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The command line

You can pass as many yaml's test files or folders as you want. Reqman will compute a list of tests, and order them according names.


It's a good practice, to prefix filenames with numbers.


Reqman will ignore files/folders starting with a "." or "_".

And it will run the tests against the first reqman.conf found in the common path (ascending), if it exists.

If reqman.conf contains switches, you'll be able to add switches in your command line.

Reqman's usage

  • options are internal features of reqman, and starts with 2 "-".
  • switches are exposed features of your reqman.conf, and starts with 1 "-". (it can start with 1 '+', to enable Dual Mode). It's the common place, to set your environment for your tests.


NEW(since : there is a way to declare var in environment from command line

Example: $ reqman . var:value

will declare the var named 'var' valued with content 'value' in the env.

USAGE TEST   : reqman [--option] [-switch] <folder|file>...
USAGE CREATE : reqman new <url>
Version 3.0.4
Test a http service with pre-made scenarios, whose are simple yaml files
(More info on

<folder|file> : yml scenario or folder of yml scenario
                (as many as you want)

        --k        : Limit standard output to failed tests (ko only)
        --p        : Paralleliz file tests (display only ko tests)
        --o:name   : Set a name for the html output file
        --o        : No html output file, but full console
        --b        : Open html output in browser if generated
        --s        : Save RMR file (timestamped)
        --S        : Save RMR file (reqman.rmr)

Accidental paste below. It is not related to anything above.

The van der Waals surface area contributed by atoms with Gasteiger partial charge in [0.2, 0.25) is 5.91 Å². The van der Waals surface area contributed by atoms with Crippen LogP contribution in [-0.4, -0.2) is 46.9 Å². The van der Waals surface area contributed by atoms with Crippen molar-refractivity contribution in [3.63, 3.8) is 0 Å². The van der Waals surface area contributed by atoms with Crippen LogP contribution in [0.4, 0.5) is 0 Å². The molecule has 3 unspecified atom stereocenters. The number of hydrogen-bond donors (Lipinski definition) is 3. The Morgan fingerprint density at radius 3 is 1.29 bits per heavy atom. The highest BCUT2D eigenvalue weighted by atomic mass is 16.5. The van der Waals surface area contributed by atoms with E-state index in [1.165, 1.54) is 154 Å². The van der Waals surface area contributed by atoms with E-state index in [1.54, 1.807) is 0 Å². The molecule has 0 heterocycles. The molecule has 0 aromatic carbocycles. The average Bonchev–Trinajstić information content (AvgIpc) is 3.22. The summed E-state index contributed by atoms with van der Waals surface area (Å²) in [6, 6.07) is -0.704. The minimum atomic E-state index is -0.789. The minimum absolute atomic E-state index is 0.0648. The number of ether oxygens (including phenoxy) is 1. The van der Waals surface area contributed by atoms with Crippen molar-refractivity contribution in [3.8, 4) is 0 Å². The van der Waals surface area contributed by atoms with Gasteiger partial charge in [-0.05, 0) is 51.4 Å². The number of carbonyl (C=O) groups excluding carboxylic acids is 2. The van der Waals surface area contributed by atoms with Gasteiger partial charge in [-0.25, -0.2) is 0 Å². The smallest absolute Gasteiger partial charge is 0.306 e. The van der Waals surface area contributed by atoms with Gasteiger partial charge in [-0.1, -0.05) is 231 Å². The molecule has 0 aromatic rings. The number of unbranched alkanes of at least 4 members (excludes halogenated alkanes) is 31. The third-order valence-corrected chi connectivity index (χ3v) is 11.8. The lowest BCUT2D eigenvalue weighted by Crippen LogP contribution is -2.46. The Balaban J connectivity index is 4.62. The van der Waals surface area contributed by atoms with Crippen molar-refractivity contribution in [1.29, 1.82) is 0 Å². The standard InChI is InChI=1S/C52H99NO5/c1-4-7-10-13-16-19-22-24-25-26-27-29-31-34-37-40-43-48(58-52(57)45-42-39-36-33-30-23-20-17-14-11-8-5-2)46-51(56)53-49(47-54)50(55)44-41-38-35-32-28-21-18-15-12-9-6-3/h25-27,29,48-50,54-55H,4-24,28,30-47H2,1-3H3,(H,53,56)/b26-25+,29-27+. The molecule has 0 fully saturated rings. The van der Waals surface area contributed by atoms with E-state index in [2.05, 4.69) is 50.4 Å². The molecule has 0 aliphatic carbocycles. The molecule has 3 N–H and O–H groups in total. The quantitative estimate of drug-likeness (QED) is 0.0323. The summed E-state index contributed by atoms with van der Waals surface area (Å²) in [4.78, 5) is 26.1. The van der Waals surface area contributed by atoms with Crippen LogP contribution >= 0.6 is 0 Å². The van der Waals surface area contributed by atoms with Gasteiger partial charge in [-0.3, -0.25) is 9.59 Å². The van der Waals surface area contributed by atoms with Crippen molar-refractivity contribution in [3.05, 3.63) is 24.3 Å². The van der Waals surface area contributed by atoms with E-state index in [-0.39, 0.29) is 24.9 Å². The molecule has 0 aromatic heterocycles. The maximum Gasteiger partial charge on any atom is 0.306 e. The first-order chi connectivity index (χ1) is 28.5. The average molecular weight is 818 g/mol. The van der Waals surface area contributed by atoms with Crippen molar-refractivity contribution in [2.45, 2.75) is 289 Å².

--r        : Replay the given RMR file in dual mode
        --i        : Use SHEBANG params (for a single file), alone
        --f        : Force full output in html rendering
        --j:name   : Set a name for the junit-xml output file
        --j        : Generate a junit-xml output file (reqman.xml)
        --x:var    : Special mode to output an env var (as json output)

--k: only ko

Will output, in console, only the failed tests (DEPRECATED)

--p: paralleliz

Will run a "thread" by test's file. It's a lot speeder ;-)

--b: browser

Will open reqman.html file in the default browser, after tests.

--o: html output file

If you need to set a name for the html output file, you can do it with that. (it can be useful when reqman is scripted, and you need to produce different html result) By default, the file will alwasys be named reqman.html.


$ reqman . --o:mytests.html

The html output file will be named 'mytests.html'

$ reqman . --o

It's a special case, when you don't want a html result.


In that case : the full http exchange is outputed in the console.

--s: Save a RMR file

Save a RMR file for later use The filename is timestamped

--S: Save a RMR file

Save a RMR file for later use The filename will be "reqman.rmr"

--r: Replay a RMR file

Replay a RMR file (new feature in reqman2)

--f: force full output in html

To minimize html'filesize. Big output is truncated. If you want to have the full output, you can pass this option.

--j: generate junit-xml output

With this option, you can tell to reqman to output a "reqman.xml" file. Can be used with Jenkins’ or Bamboo’s pretty graphs. (This file is computer readable)

--j:xxxx: generate junit-xml output

Same as "--j", but you can set a filename.


$ reqman . --j:mytests.xml

--x:xxxx: output an internal var

Same as "--j", but you can set a filename.


Imagine that you have a test, which create/save a var named "myresult" With this option, you can output its content in stdout with $ reqman . --x:myresult

Start a new project

There is a special command to help you to start a new project from scratch :

$ reqman new

It will create, in the current folder, a (very) basic reqman.conf and a test file against this url

And you can run test immediatly (in current folder):

$ reqman .

Shebang mode

It's my most loved feature, over reqman1 ;-)

It brings the power of the shebang's linux on windows platforms.